Definition of true bacteremia

True bacteremia was defined as growth of known pathogenic bacteria in 1 blood culture or as growth of common skin pathogens (i.e., coagulase-negative Staphylococcus species, diphtheroids, Bacillus species, Propionibacterium species, or micrococci) in 2 blood cultures. [19] True bacteremia was distinguished from contamination by the judgment of 2 physicians working independently, each of whom had more than 10 years of clinical experience. They referred to the results of at least 2 blood cultures and to the patient’s clinical course. [27] We calculated kappa to quantify the agreement between those 2 physicians. When the 2 physicians’ first judgements did not agree, they discussed the case until they reached agreement.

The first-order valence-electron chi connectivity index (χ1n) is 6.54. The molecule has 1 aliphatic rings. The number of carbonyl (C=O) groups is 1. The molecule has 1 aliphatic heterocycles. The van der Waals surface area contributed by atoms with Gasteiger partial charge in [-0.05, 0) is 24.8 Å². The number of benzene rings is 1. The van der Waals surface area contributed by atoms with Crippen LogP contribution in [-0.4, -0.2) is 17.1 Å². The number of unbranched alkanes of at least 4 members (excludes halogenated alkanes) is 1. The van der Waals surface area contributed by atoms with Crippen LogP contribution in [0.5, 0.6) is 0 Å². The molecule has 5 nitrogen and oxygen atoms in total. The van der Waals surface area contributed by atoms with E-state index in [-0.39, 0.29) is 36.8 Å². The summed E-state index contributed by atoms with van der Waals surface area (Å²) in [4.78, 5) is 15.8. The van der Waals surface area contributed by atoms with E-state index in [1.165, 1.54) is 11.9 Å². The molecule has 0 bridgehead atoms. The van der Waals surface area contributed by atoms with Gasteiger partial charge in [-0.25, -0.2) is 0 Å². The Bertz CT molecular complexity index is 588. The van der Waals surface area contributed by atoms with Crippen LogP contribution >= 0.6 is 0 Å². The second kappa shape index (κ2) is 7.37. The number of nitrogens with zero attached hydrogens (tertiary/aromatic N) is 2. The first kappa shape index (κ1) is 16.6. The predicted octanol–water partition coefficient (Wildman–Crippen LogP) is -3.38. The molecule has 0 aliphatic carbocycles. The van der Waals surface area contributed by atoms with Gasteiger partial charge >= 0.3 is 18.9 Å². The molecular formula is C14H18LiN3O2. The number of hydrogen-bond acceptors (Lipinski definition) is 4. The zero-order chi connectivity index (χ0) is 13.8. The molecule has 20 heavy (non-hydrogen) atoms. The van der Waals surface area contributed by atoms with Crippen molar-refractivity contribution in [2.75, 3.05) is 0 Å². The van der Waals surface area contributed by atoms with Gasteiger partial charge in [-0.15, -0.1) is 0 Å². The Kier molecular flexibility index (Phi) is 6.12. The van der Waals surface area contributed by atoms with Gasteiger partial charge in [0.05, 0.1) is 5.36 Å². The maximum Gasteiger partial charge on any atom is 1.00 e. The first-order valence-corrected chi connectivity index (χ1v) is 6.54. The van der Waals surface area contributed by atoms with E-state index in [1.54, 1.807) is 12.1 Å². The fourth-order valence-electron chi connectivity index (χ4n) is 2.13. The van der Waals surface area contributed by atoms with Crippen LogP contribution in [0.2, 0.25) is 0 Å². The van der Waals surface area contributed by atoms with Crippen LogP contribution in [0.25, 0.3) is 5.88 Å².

Data collection

For data collection we used a standardized clinical research form. For the derivation data, records were in electronic form at three institutions. The data were collected by four physicians. For the validation data, the one institution from which data were collected had records on paper only, and the data in those records were collected by 18 physicians. Records with missing values and outliers were checked by the first author (TT).

Development of clinical prediction rule